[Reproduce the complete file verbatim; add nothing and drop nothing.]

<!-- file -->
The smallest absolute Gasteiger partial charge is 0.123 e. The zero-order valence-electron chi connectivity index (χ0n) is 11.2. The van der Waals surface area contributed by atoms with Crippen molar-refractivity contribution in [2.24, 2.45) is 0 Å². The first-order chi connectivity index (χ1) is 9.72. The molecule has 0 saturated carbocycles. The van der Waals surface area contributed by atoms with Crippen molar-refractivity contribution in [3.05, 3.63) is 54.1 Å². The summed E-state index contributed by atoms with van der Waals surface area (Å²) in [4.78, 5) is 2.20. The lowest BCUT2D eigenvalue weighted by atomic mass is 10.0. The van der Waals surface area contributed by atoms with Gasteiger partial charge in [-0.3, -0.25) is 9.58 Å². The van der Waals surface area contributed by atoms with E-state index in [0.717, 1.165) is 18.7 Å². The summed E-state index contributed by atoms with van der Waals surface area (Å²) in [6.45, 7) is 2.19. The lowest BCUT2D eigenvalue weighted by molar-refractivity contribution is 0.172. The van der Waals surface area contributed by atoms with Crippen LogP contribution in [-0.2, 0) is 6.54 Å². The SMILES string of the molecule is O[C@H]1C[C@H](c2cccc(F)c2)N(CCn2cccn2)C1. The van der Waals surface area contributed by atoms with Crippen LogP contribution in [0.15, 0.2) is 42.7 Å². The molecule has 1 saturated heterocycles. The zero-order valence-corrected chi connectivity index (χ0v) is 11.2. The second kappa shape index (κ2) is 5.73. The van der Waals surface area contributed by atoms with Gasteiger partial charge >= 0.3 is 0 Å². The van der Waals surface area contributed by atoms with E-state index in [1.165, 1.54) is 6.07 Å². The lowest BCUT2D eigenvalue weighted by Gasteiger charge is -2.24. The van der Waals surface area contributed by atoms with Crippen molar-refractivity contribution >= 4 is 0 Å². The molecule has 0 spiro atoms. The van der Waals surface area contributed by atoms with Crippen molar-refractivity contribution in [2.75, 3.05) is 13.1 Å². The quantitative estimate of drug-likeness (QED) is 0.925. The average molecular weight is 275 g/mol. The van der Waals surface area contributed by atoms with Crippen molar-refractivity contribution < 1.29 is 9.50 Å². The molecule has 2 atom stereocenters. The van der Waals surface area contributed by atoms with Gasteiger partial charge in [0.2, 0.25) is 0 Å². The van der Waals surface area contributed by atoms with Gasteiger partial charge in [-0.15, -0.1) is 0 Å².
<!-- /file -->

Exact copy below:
The smallest absolute Gasteiger partial charge is 0.123 e. The zero-order valence-electron chi connectivity index (χ0n) is 11.2. The van der Waals surface area contributed by atoms with Crippen molar-refractivity contribution in [2.24, 2.45) is 0 Å². The first-order chi connectivity index (χ1) is 9.72. The molecule has 0 saturated carbocycles. The van der Waals surface area contributed by atoms with Crippen molar-refractivity contribution in [3.05, 3.63) is 54.1 Å². The summed E-state index contributed by atoms with van der Waals surface area (Å²) in [4.78, 5) is 2.20. The lowest BCUT2D eigenvalue weighted by atomic mass is 10.0. The van der Waals surface area contributed by atoms with Gasteiger partial charge in [-0.3, -0.25) is 9.58 Å². The van der Waals surface area contributed by atoms with E-state index in [0.717, 1.165) is 18.7 Å². The summed E-state index contributed by atoms with van der Waals surface area (Å²) in [6.45, 7) is 2.19. The lowest BCUT2D eigenvalue weighted by molar-refractivity contribution is 0.172. The van der Waals surface area contributed by atoms with Crippen LogP contribution in [-0.2, 0) is 6.54 Å². The SMILES string of the molecule is O[C@H]1C[C@H](c2cccc(F)c2)N(CCn2cccn2)C1. The van der Waals surface area contributed by atoms with Crippen LogP contribution in [0.15, 0.2) is 42.7 Å². The molecule has 1 saturated heterocycles. The zero-order valence-corrected chi connectivity index (χ0v) is 11.2. The second kappa shape index (κ2) is 5.73. The van der Waals surface area contributed by atoms with Gasteiger partial charge >= 0.3 is 0 Å². The van der Waals surface area contributed by atoms with E-state index in [1.165, 1.54) is 6.07 Å². The lowest BCUT2D eigenvalue weighted by Gasteiger charge is -2.24. The van der Waals surface area contributed by atoms with Crippen molar-refractivity contribution >= 4 is 0 Å². The molecule has 0 spiro atoms. The van der Waals surface area contributed by atoms with Crippen molar-refractivity contribution in [2.75, 3.05) is 13.1 Å². The quantitative estimate of drug-likeness (QED) is 0.925. The average molecular weight is 275 g/mol. The van der Waals surface area contributed by atoms with Crippen molar-refractivity contribution < 1.29 is 9.50 Å². The molecule has 2 atom stereocenters. The van der Waals surface area contributed by atoms with Gasteiger partial charge in [0.2, 0.25) is 0 Å². The van der Waals surface area contributed by atoms with Gasteiger partial charge in [-0.15, -0.1) is 0 Å².